Bob Wilson

The Prius base model is cheaper than the Jetta TDI with an equivalent automatic transmission. Automatic is standard on the Prius.

Bob Wilson


UK Diesel Driver is spreading misinformation. Journalists testing the 2010 Prius, including some of the crew, had no problem achieving more than 70 mpg - one made it into the 90s. The documented world record mileage for the last generation Prius was more than 100 mpg for an entire tank of gas. Even the new mild hybrid Honda Insight reportedly gets close to 50 mpg in the real world. I'm tired of hearing about what Europeans drive - WE DON'T WANT DIESEL CARS IN AMERICA, unless they run on locally produced biodiesel. Consumer Reports could only squeeze 23 mpg average out of a Jetta TDI and they don't recommend that people buy it. Diesel hybrids will never make it to market. The engine is heavier than a gasoline engine and when you add the weight of the batteries it becomes impractical. Diesel engines cannot tolerate the constant stop/start cycles of a hybrid without plugging their particulate filters (diesel engines produce huge amounts of particulates on start-up). Diesel is suited only to trucks, tractors and heavy equipment that run constantly and at low rpms. It's a backward technology for cars and unnecessary when you consider the fantastic hybrids on the market and plug-in hybrids on the horizon.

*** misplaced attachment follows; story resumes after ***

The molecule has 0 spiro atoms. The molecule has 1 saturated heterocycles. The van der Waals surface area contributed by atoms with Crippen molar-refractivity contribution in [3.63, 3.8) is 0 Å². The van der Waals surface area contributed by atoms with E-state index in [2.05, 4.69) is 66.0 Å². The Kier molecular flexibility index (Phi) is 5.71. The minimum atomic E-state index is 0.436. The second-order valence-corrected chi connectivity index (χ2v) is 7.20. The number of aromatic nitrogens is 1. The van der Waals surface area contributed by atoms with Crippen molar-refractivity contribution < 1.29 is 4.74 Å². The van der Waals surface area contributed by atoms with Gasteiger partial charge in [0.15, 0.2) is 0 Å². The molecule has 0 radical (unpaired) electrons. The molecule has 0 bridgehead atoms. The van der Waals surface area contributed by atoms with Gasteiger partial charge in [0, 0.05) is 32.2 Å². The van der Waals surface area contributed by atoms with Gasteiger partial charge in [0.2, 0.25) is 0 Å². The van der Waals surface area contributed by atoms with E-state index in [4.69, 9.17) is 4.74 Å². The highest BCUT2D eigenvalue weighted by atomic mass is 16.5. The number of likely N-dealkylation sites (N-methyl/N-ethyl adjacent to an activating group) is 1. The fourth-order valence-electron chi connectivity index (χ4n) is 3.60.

Excellent blog post, Stephen. You've convinced me that hybrids are the superior technology. Thank you.